Charleston's Folly Beach: Funky Vibes Meet Sand and Surf

One of the city's best known beaches, Folly draws beach-goers, picnickers, surfers, fishermen—and a popular strip of bars and restaurants is a short walk away.

Once a haven for pirates and plague victims who crossed the Atlantic, Folly Beach today is arguably Charleston's most popular when it's time to kick back and enjoy the ocean breeze and waves. Development as a beach community began in the 1920s with the construction of a pavilion and jelled with a tourism boom in the 1930s. Despite a fire that destroyed three major properties in 1957 and devastation wreaked by Hurricane Hugo in 1989, Folly stands proud in the 21st century as a collection of hotels, condominiums, surf shops, restaurants, gift shops, offices and bars along Center Street (Highway 171), the main road and gateway to town.

A popular stretch of beach is around the iconic Edwin S. Taylor Fishing Pier, which stretches 1,045 feet into the Atlantic from the end of Center Street. Several fishing and surfing competitions take place here throughout the year—surfers particularly adore the Washout, which has helped Folly gain recognition as one of the more popular surf spots along the East Coast. There also are monthly Moonlight Mixers at which people dance the night away under the stars on the pier.

Edwin S. Taylor Fishing Pier
The Edwin S. Taylor Fishing Pier is a popular spot for anglers. (Courtesy Charleston County Parks)

Life can be a picnic at the Folly beach, but be aware that alcohol is prohibited on the beach itself and litter rules are enforced. Visitors are asked to bring garbage bags and drop their trash in containers placed at beach-access points. Picnickers who prefer more amenities, such as shelters, grills, restrooms and tables, will want to head to the southwestern end of the island and Folly Beach County Park, which also is home to Skimmer Flats, a major Eastern Brown Pelican rookery. Operated by Charleston County Parks, the Folly park offers beach chair and umbrella rentals and lifeguards seasonally, outdoor showers and a retail area and snack bar.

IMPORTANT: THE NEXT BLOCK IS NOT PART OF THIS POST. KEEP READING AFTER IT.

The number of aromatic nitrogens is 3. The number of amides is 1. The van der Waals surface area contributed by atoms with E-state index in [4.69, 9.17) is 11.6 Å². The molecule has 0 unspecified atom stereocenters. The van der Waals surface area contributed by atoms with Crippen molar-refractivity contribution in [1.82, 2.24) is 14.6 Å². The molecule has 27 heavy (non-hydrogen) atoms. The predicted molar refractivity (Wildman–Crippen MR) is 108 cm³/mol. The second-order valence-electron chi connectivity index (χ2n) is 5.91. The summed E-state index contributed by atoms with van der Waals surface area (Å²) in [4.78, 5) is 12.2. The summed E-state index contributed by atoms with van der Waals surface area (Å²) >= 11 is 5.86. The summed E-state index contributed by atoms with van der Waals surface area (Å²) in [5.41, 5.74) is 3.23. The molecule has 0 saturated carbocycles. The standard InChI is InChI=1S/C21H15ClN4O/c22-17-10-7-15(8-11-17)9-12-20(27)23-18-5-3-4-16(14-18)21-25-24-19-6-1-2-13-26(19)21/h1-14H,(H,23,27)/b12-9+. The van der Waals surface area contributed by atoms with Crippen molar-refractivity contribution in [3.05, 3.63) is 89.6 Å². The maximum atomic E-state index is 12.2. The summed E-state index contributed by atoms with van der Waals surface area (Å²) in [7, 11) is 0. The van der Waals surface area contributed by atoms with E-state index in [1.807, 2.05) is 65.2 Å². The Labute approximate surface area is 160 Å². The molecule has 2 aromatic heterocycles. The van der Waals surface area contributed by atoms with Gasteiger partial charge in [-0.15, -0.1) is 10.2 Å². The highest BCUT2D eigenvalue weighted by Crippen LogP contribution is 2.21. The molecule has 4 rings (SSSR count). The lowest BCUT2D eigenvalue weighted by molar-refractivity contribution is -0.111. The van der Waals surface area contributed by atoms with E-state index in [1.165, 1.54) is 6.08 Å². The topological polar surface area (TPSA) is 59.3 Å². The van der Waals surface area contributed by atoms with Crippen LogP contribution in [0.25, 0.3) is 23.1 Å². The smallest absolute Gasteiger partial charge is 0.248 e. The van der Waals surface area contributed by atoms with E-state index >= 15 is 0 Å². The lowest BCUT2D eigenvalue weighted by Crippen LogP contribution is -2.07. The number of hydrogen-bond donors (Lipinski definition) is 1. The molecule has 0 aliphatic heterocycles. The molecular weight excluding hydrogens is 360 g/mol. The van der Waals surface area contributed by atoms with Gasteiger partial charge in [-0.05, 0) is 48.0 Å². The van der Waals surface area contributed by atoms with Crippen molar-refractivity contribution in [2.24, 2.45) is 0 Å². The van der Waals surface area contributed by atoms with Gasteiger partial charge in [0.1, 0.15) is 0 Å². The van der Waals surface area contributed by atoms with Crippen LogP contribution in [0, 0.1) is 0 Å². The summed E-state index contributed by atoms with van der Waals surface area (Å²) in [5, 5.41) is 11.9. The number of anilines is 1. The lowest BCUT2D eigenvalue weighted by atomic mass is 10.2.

Beer and alcohol are available at businesses near the pier and along the several blocks of bars and restaurants that line Center Street.

Visitors like to hit McKevlin's Surf Shop, 8 Center St., for surfboards, including rentals, plus skimboards, hats, T-shirts and other beach accessories aplenty. Other tour and shopping opportunities include: Flipper Finders for sea-kayak tours and rentals and boat tours, which lead to dolphin sightings and the historic Morris Island Lighthouse; Charleston SUP Safaris, which specializes in stand-up paddleboard (SUP) rentals and tours, as well as SUP yoga and fitness classes; and Crosby's Fish & Shrimp for fresh seafood for the barbie.

Flipper Finders
Rent a kayak from or take a tour with Flipper Finders. (Courtesy Sea Island Media)

A number of eateries include Rita's Seaside Grill, which offers a large selection of gourmet burgers along with fresh seafood, sandwiches and salads. Relax in the shade of the patio with a margarita or a beer from the bar. At the Black Magic Cafe, you can get energized for a day your day at the beach with a cup of joe and a hearty breakfast or a burger, salad, wrap or sandwich for lunch.

Campers who want to spend several days at Folly may want to consider the nearby, 643-acre James Island County Park, home to a campground and vacation cottages.

For oceanfront views and oceanfront dining, consider the Tides Folly Beach Hotel and its Blu Restaurant & Bar—mere steps from the Edwin S. Taylor pier. Blu serves up fresh local seafood, other entrées and small plates, all of which are served in a contemporary coastal style—think fried oyster po'boy or a pimento cheese BLT for lunch or pan-seared grouper or seafood jambalaya for dinner.

Staying in downtown Charleston and want a ride to the beach? Ride Lowcountry offers a shuttle from The Vendue Inn near Waterfront Park on Charleston Harbor to Folly at a cost of $10 per person (three-rider or $30 minimum).

Make it a day of surf-’n’-turf physicality on your way to Folly by checking out the new elevated ropes course at Wild Blue, about a mile off Folly Road. Team-building business groups and families will like this outdoor adventure center, which features more than 70 suspended obstacles—some of them 35 feet in height—and four difficulty levels. It also offers night climbing and celebratory events.


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